Date of Award
Teaching professionalism in graduate medical education is required by the Accreditation Council for Graduate Medical Education. Program directors face several challenges in developing and implementing methods to effectively teach professionalism. However, the benefits of implementing an effective method can lead to improved resident performance and knowledge, patient care outcomes, and teamwork interactions. A research study was developed to investigate the effects of a professionalism traditional lecture versus a professionalism traditional lecture and a case-based, online discussion forum on residents professionalism skills as measured by the Professionalism Mini-Evaluation Exercise (P-MEX) and professionalism knowledge as measured by a posttest while controlling for postgraduate year level and program. Residents from ACGME accredited Diagnostic Radiology and Family Medicine residency programs at the University of Tennessee Health Science Center served as participants in a posttest only control group experiment. Participants were randomly assigned to a control (e.g. traditional lecture) and experimental group (e.g. traditional lecture and a case-based, online discussion forum). After the lecture, the experimental group participated in a four-week case-based, online discussion forum. Weekly discussions were centered around case-based scenarios that highlight unprofessional behavior and encourage reflective discourse amongst the participants. Afterwards, professionalism skills were assessed via the P-MEX and knowledge base was assessed via a posttest. Results of the two ANOVAs showed no statistically significant differences between groups professionalism knowledge and skill levels.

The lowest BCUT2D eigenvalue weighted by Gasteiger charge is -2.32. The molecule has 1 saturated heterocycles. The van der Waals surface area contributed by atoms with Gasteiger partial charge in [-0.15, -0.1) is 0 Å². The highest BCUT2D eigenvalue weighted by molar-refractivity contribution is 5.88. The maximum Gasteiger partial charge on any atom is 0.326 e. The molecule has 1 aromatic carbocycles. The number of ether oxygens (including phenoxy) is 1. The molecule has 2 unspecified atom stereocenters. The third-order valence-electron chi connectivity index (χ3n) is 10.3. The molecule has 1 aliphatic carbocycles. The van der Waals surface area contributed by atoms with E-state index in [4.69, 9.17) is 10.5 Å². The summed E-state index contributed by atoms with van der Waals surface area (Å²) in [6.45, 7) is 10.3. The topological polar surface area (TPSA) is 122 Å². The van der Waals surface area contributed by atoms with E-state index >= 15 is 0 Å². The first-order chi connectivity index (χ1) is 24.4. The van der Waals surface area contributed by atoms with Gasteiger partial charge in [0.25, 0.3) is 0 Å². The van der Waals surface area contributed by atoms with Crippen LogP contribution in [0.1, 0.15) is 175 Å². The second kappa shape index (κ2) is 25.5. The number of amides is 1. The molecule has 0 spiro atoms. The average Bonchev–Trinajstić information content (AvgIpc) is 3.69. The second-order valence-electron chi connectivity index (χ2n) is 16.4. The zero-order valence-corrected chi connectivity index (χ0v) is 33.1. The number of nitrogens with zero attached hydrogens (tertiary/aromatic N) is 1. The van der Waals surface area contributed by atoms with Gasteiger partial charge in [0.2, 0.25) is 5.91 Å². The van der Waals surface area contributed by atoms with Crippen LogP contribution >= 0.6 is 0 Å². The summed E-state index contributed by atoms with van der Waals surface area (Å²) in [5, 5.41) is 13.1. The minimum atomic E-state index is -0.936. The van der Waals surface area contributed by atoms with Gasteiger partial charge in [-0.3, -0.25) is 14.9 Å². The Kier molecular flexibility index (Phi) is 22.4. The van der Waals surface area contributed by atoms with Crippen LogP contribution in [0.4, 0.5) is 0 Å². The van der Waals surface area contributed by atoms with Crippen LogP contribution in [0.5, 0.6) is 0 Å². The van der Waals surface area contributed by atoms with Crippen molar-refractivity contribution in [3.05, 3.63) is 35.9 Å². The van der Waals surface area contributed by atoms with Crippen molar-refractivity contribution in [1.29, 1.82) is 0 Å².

dissertation or thesis originally submitted to the local University of Memphis Electronic Theses & dissertation (ETD) Repository.
Hall, Amy Elizabeth, "Effect of a case-based online discussion forum on resident professionalism skills and knowledge" (2018). Electronic Theses and Dissertations. 1879.